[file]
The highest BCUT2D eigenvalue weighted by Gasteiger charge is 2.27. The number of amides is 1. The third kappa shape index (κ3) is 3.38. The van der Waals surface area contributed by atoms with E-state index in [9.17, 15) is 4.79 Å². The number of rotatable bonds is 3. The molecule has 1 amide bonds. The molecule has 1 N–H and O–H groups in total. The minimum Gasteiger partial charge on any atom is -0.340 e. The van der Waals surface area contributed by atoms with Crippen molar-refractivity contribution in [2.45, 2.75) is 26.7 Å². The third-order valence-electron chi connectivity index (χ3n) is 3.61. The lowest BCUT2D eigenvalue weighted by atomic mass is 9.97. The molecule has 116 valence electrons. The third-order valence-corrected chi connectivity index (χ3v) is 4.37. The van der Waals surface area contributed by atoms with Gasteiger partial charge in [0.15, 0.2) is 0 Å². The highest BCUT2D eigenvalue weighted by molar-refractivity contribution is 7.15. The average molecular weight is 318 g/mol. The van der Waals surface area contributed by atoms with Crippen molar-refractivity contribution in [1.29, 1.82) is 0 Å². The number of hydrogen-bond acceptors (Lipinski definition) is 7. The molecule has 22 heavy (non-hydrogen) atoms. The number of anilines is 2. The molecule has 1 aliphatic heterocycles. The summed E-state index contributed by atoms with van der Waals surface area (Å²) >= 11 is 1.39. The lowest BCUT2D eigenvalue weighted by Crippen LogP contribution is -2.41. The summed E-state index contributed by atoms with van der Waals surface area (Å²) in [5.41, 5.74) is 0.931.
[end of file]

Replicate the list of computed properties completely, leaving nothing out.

The highest BCUT2D eigenvalue weighted by Gasteiger charge is 2.27. The number of amides is 1. The third kappa shape index (κ3) is 3.38. The van der Waals surface area contributed by atoms with E-state index in [9.17, 15) is 4.79 Å². The number of rotatable bonds is 3. The molecule has 1 amide bonds. The molecule has 1 N–H and O–H groups in total. The minimum Gasteiger partial charge on any atom is -0.340 e. The van der Waals surface area contributed by atoms with Crippen molar-refractivity contribution in [2.45, 2.75) is 26.7 Å². The third-order valence-electron chi connectivity index (χ3n) is 3.61. The lowest BCUT2D eigenvalue weighted by atomic mass is 9.97. The molecule has 116 valence electrons. The third-order valence-corrected chi connectivity index (χ3v) is 4.37. The van der Waals surface area contributed by atoms with Gasteiger partial charge in [0.15, 0.2) is 0 Å². The highest BCUT2D eigenvalue weighted by molar-refractivity contribution is 7.15. The average molecular weight is 318 g/mol. The van der Waals surface area contributed by atoms with Crippen molar-refractivity contribution in [1.29, 1.82) is 0 Å². The number of hydrogen-bond acceptors (Lipinski definition) is 7. The molecule has 22 heavy (non-hydrogen) atoms. The number of anilines is 2. The molecule has 1 aliphatic heterocycles. The summed E-state index contributed by atoms with van der Waals surface area (Å²) >= 11 is 1.39. The lowest BCUT2D eigenvalue weighted by Crippen LogP contribution is -2.41. The summed E-state index contributed by atoms with van der Waals surface area (Å²) in [5.41, 5.74) is 0.931.